Rib removal surgery in the properly selected patient can remove the last anatomic barriers to inward reshaping of the sides of the waistline. While the name rib removal is what the surgery is called it actually consists of three specific tissue reduction strategies, fat removal (flank liposuction), muscle modification (lateral latissimus dorsi muscle removal) and rib removals. Modifying all of these tissue layers around the waistline produces maximal waistline contouring.
It is the rib removal part of the procedure that understandably raises the most questions. One of the frequently mentioned concerns about rib removal surgery is that it will cause loss of organ protection. While no one ever specifies which ‘organs’ to which this refers, it is safe to assume the organ(s) referred to are the kidneys.
The kidneys are located in the retroperitoneal space high in the abdominal cavity. The right kidney is usually a bit lower than that of the left due to the location of the liver. In reference to the spine they are at the level of vertebrae T12 to L3. The upper part of the kidneys are provided some protection by ribs 11 and 12 and therein lies the concern about loss of organ protection with rib removal.
But in rib removal surgery the common misconception is that the entire rib is removed…and that is not true. There is no reason to remove the whole rib as it is only its outer section that has any influence on the lateral waistline. Thus rib removal surgery is more accurately described as subtotal or outer rib removal only. This is best visualized by an oblique line drawn through the usual resection line from ribs 10 to 12. When looking where the kidneys are located it can be seen that they would still have rib protection by the proximal rib segments that remain.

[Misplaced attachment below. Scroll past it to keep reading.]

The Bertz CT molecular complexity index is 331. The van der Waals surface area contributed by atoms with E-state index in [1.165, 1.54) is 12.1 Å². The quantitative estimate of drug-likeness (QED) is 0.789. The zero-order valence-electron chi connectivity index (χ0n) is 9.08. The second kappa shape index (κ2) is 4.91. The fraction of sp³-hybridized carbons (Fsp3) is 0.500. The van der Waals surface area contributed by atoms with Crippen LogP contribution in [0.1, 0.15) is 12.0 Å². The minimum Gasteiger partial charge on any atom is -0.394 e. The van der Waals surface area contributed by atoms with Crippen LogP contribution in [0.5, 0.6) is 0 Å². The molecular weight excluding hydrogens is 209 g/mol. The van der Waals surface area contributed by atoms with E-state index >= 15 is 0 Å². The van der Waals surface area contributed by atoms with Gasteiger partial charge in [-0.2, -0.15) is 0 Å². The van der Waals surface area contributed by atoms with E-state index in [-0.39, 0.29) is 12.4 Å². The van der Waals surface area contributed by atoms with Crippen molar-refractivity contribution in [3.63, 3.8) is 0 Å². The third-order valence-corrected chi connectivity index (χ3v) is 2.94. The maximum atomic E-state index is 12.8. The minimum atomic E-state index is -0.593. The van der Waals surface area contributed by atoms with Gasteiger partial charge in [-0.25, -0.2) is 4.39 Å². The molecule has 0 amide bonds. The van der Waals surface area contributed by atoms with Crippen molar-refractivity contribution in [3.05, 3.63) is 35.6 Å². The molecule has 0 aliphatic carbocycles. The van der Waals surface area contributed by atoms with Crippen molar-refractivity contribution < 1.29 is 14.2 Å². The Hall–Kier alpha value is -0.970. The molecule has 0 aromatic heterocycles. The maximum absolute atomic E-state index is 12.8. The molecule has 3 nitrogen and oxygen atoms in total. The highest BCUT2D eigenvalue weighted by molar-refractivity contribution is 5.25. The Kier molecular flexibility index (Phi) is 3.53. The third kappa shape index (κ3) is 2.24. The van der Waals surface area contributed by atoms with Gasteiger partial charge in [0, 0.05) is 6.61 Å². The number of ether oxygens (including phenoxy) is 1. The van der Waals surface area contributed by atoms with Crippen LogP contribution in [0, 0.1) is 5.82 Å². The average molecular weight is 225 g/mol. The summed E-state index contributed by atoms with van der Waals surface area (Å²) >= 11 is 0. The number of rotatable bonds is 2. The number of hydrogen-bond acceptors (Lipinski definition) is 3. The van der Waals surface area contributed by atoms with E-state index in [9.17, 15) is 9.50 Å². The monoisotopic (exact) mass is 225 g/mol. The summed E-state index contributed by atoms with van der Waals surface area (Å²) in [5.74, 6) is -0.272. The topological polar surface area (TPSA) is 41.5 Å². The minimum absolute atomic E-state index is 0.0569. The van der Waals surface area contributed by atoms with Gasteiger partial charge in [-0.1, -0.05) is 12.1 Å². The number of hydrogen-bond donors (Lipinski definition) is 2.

Another layer of protection for the kidneys is muscle in origin, specifically the erector spinae muscle group. This complex group of muscles runs along the entire vertebral column and is about a hand wide one each side of the spinous processes of the vertebrae. Over the lower ribs the deeper iliocostalis lumborum of this muscle group inserts directly onto the lower ribs. The longissimus and spinalis thoracic fibers of this muscle group run above the ribs and provide considerable thickening of this muscle layer. The erector spine muscle group provides some coverage of the kidneys but not completely. This is best appreciated by the renal angle which is anatomically described as the angle between the 12th rib and the erector spine muscle where the lower half of the kidney is located. This is more relevant on the right than left given the lower position of the kidney on that side. Bur removing the outer portion of rib #12 does not expose the kidneys anymore than they do naturally.
In conclusion, the only relevant rib in relation to the kidneys is#12 of which the lower half of the kidney does not have significant bone or muscle coverage naturally. But given that only the outer portion of this rib is removed no significant loss of protection occurs. The shortest length of rib removed in rib removal surgery is #12, which is the shortest of the lower ribs, as it has the least impact on waistline reduction. Removing the outer portions of rib #10 and #11 is located laterally and more superiorly than where the kidneys are located and thus has no impact on such organ protection.
Dr. Barry Eppley